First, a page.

Sunday, December 9, 2012

Here's A Fairytale You Haven't Heard Before

A man was beset by a fever. So long ago now that we have lost the words and numbers to give the year a name, the man named Banausic was seized by an unrelenting fervour and drive to built a great wooden hall that would have the ring of the gods. He was not blessed with the why of it, but was simply instilled with the how, and over the years of his life he built a house so magnificent that few would ever enter without fear of spoiling its acoustic magic and specific cadences.
When the hall was finished, he was left at a loss as to its purpose: no one could deny the beauty and the majesty of the thing he had built, but there was no obvious answer as to what was meant to dwell there. A travelling salesman came to Banausic peddling trinkets and jewels: a man who has his own story told some other place, as important to the gods as Banausic was. He had brought with him the intended inhabitant of the Acta: a book.
It looked no more impressive than any other book Banausic had ever laid eyes on- but then, Banausic could not read, and so the astonishment of letters linked together on a page was lost on him even when they spelled out his own name. But he did not need the talent of script to know what he held in his hands, because a man chosen by fate is often imbued with odd instincts and the right urges so as to end up in the right place. In the very centre of the back stalls, he laid out a place for the book that seemed to radiate the sounds and melodies of the hall itself, and he knew he was right. This place was meant to be a library; a repository of words and stories and knowledge and fables. Because Banausic’s part in the shaping of the hall had reached its conclusion, he died then without much ado and with no fanfare at all. The hall, however, was not yet finished.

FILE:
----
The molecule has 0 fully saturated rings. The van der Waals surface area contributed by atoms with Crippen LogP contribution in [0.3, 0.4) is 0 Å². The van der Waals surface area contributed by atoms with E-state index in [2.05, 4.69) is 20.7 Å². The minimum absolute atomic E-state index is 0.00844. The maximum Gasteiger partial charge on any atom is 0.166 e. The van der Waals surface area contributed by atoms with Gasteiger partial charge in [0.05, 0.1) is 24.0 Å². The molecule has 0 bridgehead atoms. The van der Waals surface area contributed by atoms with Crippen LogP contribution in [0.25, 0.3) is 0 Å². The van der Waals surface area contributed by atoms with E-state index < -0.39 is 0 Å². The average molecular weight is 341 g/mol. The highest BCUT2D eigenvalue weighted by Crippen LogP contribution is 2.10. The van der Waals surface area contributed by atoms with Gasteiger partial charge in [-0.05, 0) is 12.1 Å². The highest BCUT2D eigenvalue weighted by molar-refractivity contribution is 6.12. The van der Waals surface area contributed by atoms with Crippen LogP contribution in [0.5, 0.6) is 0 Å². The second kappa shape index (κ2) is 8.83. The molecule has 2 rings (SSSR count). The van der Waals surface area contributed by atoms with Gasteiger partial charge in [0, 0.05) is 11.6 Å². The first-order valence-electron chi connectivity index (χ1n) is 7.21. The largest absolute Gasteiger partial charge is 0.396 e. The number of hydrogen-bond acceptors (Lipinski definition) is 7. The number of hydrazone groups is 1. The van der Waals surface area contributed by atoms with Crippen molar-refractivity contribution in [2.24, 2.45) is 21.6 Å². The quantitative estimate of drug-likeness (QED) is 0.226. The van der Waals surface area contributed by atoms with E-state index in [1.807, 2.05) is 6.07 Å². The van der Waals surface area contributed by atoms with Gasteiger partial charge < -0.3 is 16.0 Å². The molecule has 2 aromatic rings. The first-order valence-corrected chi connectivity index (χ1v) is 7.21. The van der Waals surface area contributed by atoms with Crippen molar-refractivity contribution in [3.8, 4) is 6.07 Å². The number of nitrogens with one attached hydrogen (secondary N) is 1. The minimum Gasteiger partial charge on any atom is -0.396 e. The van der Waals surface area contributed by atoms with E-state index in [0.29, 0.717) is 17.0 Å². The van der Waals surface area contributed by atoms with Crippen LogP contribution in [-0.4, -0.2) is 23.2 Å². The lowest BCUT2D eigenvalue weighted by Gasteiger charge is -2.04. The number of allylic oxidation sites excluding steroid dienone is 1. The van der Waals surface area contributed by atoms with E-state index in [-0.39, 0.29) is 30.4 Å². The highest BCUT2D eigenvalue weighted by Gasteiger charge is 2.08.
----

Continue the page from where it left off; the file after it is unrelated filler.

People came from every corner of the proto-Thulian island to bring written words to feed the Acta. Wise men wrote ideas and sketched plans for marvellous machines; old, lonely women scribbled in broken handwriting accounts of their dead husbands and passed-away sons, just wanting them to be remembered; children drew broad picture stories of talking animals and imaginary friends, and those were as important as the histories of the land itself. Men were commissioned to gather those histories and bind them on parchment, to create analogues for the world in flat sheaves of paper, and all of them were stored in the annals of the great hall for wondrous posterity.
Many gods and sprites take hold on the fabric of the world from the sheer power of belief in their existence: you cannot vest that much collective energy in one force without breathing some life into it. The people of the island believed in a great number of creator gods and hellish devils and lesser imps, and even with so many faces these gods and devils and imps clawed their way into being on the back of the tributes offered them- and they were quite right to do so. The creatures of the Acta, however, did not come to their lives through belief but uniquely among their kind found hold here by necessity.
The power of words written down and kept is so immense and so focused that there was created a deep and abiding need for a personification to be in charge of them. A hall so inlaid with the meaning people bestowed on it- one so directly guided by the hands of already-existing gods and fates- could little exist without its own sprites than a nor’easter wind be talked to sleep. Out of the first book (whose contents are as much a mystery now as the nature of these forces themselves) rose a satyr of a kind, the thing which both inhabited and was made of the Acta and channelled the forces of words and stories stored all in one place. He was the Omphalos of the Acta; the centre point of the little world it created.
He was a benevolent thing and slept in a small nest made around the book, lodged high in the back stalls where he could overlook the wooden hall and simply love all his words without missing a corner. For a hundred years he was happy and content like this, and the library thrived. Words were brought in and taken out when people came to read- they took with them in their heads such varied thoughts and tales that came from places they had never been and concerned places they would never go. In this way, the world became bigger.
But even for the demiurge of words, years become long and oversight becomes less pressing. The Omphalos spent more and more time asleep, and as the nature of the Acta changed its needs changed, giving rise to new sprites of necessity.